Teen banking app Step has raised $50 million (37.4 million pounds) from investors led by Coatue Management alongside celebrities such as singer Justin Timberlake, influencer Charli D'Amelio and former quarterback Eli Manning. Step, which offers teenagers a bank account connected to a secured spending card and peer-to-peer payments, also said it had secured funding from existing backers including Stripe, Will Smith's Dreamers VC, CrossLink Capital and Collaborative Fund. San Francisco-based Step allows parents to view balances and real-time activity, add money to their teens' accounts and manage and freeze cards.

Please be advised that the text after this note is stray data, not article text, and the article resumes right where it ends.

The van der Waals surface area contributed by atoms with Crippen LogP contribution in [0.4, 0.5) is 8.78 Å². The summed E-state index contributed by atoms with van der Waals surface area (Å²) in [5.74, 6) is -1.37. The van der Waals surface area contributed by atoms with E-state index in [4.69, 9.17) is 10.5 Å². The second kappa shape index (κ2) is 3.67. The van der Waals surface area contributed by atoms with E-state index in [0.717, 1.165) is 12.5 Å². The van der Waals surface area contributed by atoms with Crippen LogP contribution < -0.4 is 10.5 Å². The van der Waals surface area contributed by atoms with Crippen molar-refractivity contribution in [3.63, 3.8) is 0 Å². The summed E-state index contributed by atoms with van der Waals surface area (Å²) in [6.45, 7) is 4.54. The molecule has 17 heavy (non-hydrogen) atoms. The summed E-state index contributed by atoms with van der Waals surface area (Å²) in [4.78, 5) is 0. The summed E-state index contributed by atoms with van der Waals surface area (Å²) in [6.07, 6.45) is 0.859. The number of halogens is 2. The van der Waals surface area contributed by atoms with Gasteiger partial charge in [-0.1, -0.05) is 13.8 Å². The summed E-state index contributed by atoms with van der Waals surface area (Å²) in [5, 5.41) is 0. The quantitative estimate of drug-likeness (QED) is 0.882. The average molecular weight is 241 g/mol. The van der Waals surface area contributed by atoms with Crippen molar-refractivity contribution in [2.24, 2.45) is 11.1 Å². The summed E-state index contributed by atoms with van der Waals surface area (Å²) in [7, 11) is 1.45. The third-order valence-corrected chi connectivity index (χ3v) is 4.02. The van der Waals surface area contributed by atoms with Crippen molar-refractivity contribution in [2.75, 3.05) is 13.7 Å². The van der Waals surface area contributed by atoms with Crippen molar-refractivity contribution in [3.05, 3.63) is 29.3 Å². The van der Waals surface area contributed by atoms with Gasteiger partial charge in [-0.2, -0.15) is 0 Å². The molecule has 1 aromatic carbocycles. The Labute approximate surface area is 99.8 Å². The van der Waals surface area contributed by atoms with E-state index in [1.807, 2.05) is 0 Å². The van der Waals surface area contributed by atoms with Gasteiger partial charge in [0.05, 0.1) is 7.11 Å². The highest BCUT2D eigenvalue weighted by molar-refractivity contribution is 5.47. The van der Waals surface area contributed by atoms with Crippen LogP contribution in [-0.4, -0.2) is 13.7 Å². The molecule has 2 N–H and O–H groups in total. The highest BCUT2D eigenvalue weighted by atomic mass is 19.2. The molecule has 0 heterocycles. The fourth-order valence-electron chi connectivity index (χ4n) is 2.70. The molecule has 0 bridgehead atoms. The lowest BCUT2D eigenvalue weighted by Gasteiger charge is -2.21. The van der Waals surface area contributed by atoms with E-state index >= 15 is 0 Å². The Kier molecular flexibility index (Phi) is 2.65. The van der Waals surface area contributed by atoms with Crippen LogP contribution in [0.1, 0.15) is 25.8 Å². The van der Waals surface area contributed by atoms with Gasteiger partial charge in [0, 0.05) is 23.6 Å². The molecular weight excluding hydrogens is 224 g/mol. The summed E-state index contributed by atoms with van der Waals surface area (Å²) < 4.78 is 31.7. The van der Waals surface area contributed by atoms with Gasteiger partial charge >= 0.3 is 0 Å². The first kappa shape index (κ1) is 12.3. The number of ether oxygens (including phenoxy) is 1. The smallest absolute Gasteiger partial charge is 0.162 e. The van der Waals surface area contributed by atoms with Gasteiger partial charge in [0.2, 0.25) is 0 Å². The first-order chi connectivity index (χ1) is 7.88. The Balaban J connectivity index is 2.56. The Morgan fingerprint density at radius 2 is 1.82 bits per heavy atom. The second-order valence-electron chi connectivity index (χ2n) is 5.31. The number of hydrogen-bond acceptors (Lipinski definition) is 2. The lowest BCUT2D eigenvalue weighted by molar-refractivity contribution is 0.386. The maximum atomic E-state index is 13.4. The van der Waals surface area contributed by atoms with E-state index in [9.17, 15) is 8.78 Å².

Workplace safety-relatedcharges against the company managing construction at the Faro mine site and a site supervisor have been stayed.Parsons Inc. and Len Faber, who's also the mayor of Faro, were charged under the Yukon's Occupational Health and Safety Act in September 2019 for allegedly intimidating workers, obstructing safety officers in the course of their duties and failing to maintain a safe and healthy workplace.Both parties pleaded not guilty to all charges. The matter was set to go to trial on Nov. 16 but was adjourned to Nov. 24, when territorial Crown prosecutor Kelly McGill told the court that Parsons Inc. and Faber had successfully met the terms of a diversionary arrangement. The terms included Parsons Inc. augmenting its health and safety training program, while Faber had to complete coursework in psychological heath and safety. They also donated $5,000 and $1,000 to the Northern Safety Network Yukon, respectively, and paid $1,500 and $500 in administrative fees. McGill told Judge Karen Ruddy that, in light of the successful arrangement, there was no longer a public interest in proceeding with the prosecution and entered stays on all charges. Lawyers representing Parsons Inc. and Faber did not immediately return requests for comment. The federal government awarded Parsons Inc., an international engineering firm, an $80 million construction management contract for the Faro mine site in 2018. The firm held the care-and-maintenance contract before that. Faber won Faro's mayoral election in October 2018 by chance when his name was pulled out of a box after he and incumbent mayor Jack Bowers both received the exact same number of votes. The Faro mine was, at one point, the largest open-pit lead-zinc mine in the world but was abandoned in 1998. Remediation work, set to begin in 2024, is expected to cost upwards of $500 million and take about two decades, with officials needing to monitor the site indefinitely after that.